JOHNSON CITY (July 9, 2013) — “Bear in mind I was the first person in the Southeast to raise fish for commercial purposes,” says Dick Jennings, age 89. The story of the Jennings family and its thriving trout farm in western North Carolina is the subject of a new half-hour documentary released by East Tennessee State University.
When Jennings, a Pittsburgh, Pa., native, first began to sell trout to restaurants, his methods, he admits, were sometimes “primitive.” The Gerber baby food company furnished him with tin cans free of charge. He would put fish into those cans with, he says, “a little wet ice,” and load them onto a bus bound for Atlanta, where a friend would make the rounds to restaurants.
Jennings Trout eventually became Sunburst Trout, moving from Jackson County, N.C., to its present spot in Haywood County, near Canton, on property formerly owned by Champion Paper Co. Located in the Pisgah National Forest, the area was once known as the Sunburst logging community, and Dick’s daughter Sally Eason, who runs the business today, thought it would be a fitting new name for the family enterprise.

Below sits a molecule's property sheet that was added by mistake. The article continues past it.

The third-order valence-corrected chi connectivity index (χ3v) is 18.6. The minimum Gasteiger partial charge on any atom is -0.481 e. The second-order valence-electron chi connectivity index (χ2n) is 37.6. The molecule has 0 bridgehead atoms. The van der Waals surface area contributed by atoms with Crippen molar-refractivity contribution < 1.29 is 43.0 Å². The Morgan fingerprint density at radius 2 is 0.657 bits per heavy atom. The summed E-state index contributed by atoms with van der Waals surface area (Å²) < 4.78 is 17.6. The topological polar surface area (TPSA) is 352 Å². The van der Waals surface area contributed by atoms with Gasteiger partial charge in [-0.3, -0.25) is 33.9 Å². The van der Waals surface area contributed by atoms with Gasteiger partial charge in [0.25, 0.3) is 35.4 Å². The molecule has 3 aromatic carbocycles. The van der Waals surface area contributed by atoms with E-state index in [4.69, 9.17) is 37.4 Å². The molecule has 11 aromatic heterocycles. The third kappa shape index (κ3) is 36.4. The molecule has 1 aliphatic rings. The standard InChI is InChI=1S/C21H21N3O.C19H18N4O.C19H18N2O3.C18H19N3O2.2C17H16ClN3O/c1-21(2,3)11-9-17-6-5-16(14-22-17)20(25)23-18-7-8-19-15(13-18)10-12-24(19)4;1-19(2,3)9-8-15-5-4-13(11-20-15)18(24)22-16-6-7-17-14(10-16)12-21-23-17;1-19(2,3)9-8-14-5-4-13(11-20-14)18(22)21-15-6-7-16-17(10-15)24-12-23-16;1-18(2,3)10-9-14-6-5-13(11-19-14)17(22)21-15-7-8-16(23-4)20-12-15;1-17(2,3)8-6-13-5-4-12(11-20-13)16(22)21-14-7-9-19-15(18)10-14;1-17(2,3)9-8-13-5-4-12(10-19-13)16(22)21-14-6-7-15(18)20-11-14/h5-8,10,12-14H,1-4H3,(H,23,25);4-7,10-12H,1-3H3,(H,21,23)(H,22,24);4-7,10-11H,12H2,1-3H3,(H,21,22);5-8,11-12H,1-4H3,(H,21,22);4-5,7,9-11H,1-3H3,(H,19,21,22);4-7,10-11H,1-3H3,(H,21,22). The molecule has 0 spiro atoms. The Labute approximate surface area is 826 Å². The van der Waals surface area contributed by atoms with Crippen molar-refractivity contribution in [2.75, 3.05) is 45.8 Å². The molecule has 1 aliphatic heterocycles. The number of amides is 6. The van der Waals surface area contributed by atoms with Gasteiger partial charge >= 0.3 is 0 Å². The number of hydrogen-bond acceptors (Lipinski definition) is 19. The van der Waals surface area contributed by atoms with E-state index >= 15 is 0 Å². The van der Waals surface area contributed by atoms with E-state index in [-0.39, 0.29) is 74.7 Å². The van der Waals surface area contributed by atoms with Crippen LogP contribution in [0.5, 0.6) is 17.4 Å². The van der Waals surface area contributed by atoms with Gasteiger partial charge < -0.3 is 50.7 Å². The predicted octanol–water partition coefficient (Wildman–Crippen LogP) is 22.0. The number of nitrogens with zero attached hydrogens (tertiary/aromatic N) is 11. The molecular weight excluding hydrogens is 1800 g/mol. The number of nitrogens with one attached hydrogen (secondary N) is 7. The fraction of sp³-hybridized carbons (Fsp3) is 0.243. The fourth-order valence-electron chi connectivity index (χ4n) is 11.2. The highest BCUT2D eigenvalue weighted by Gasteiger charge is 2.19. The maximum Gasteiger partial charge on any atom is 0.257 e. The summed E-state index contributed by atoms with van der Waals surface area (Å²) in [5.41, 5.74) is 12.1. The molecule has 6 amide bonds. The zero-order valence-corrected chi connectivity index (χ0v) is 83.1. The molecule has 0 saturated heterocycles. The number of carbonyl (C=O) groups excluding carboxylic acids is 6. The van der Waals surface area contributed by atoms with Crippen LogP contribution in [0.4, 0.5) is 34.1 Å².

Filets make up about 60 percent of Sunburst’s business. Since 1985, the company has expanded to offer some 15 value-added products. The first was smoked trout, done off the back of a tractor-trailer rig.
Trout caviar, once thrown away and viewed as a nuisance, has become a big seller at Sunburst, catching the attention of chefs like Jacques Pépin.
The new documentary, entitled “Rainbows at Sunburst: The Story of a North Carolina Trout Farm,” was produced by the ETSU Office of University Relations and the Center for Appalachian Studies and Services. Music for the production was performed by Brittany Jones of Harrisburg, Pa., a student the Bluegrass, Old-Time, and Country Music Studies program at ETSU. For more information, call (423) 439-4317 or email firstname.lastname@example.org .